Destination Pride is a work in progress. It’s designed to shine a light on places where advances have been made, and where there is still progress to be made. It brings together thousands of data points from around the globe – including marriage equality laws, census data and real-time social sentiment – to generate a score for each destination.
The tool should be used as a guide only and is by no means an absolute safety rating system. It relies on the accuracy of the data it measures, and on the feedback from the communities it serves.
At regular intervals, Destination Pride’s automatic algorithm retrieves, calculates and updates data on each destination. The data measures Marriage Equality, Sexual Activity Laws, Gender Identity Protections, Anti-Discrimination Laws, Civil Rights & Liberties, plus Social Media Sentiment. Each of those six measures are represented by its own coloured bar, which assemble together to create a unique Destination Pride flag visualization and an overall numerical score out of 100.
0-50 / 100
A score in this range generally indicates that there are limited or no legal rights in place for LGBTQ+ people, and there may even be penalties. Social media sentiment for that destination will likely be neutral or negative.
51-70 / 100
A score in this range generally indicates that some legal protections for LGBTQ+ people are in place, and social media sentiment is likely neutral.
71+ / 100
A score above 70 generally indicates that there are extensive legal protections in place for LGBTQ+ people, and that social media sentiment is generally positive.
The red bar indicates the relative progress of marriage equality in the country, state or province applicable.
The orange bar indicates the extent to which same-sex relations are legally protected in the country, state or province applicable. This refers to whether laws have full, limited, or no protections over same-sex intercourse and/or other sexual activities.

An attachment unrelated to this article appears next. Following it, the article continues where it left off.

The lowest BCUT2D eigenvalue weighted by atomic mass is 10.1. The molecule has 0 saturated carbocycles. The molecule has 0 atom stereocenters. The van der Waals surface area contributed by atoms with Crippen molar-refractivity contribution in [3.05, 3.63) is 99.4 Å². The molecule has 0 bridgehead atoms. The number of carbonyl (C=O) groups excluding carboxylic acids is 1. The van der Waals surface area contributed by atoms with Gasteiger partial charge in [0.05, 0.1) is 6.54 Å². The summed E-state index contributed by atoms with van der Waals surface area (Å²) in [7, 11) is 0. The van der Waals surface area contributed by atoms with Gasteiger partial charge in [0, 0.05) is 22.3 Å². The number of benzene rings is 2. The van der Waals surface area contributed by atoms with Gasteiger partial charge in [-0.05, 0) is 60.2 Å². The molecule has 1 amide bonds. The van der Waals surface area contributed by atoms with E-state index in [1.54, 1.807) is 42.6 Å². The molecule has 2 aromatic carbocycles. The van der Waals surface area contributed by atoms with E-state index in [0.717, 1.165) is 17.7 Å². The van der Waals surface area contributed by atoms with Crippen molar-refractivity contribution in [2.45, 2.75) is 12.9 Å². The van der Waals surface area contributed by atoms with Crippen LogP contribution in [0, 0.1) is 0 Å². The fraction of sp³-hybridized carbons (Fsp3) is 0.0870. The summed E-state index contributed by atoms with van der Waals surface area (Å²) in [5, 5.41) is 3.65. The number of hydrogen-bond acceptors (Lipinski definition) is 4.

The yellow bar indicates the extent to which legal protections of right to sex reassignment surgery, and/or hormone replacement therapy exists in the country, state or province applicable. Accordingly, this data may indicate that destination’s progressiveness towards freedom of gender identity and/or expression. However, gender identity and/or expression is not dependent upon physical appearance or medical procedures such as surgery or hormone therapy.
Gender identity is each person’s internal and individual experience of gender. It is their sense of being a woman, a man, both, neither, or anywhere along the gender spectrum. A person’s gender identity may be the same as or different from their birth-assigned sex. Gender identity is fundamentally different from a person’s sexual orientation.
Gender expression is how a person publicly presents their gender. This can include behaviour and outward appearance such as dress, hair, make-up, body language and voice. A person’s chosen name and pronoun are also common ways of expressing gender.
The green bar indicates the relative strengths of specific legal protections and LGBTQ+ rights generally, and for housing and employment in the country, state or province applicable.
The blue bar indicates if there are additional legal rights extended to the LGBTQ+ community, including laws related to military service, blood donation, adoption, and conversion therapy.
The purple bar indicates the average level of positive or negative sentiment regarding LGBTQ+ issues expressed through social media platforms in the city, state, province or country applicable – over the past 90 days.
Starting with Gilbert Baker’s original vision for the Pride Flag in 1978, the individual coloured stripes on the flag have held meanings of their own. From top to bottom: Life, healing, sunlight, nature, serenity and spirits. With reverence to Baker’s original vision and in service of the same communities, we are using the six coloured bars to visualize the six main data points our tool measures. In the process, we are creating each city’s “Destination Pride Flag”.
You can learn more about the original Pride Flag design here.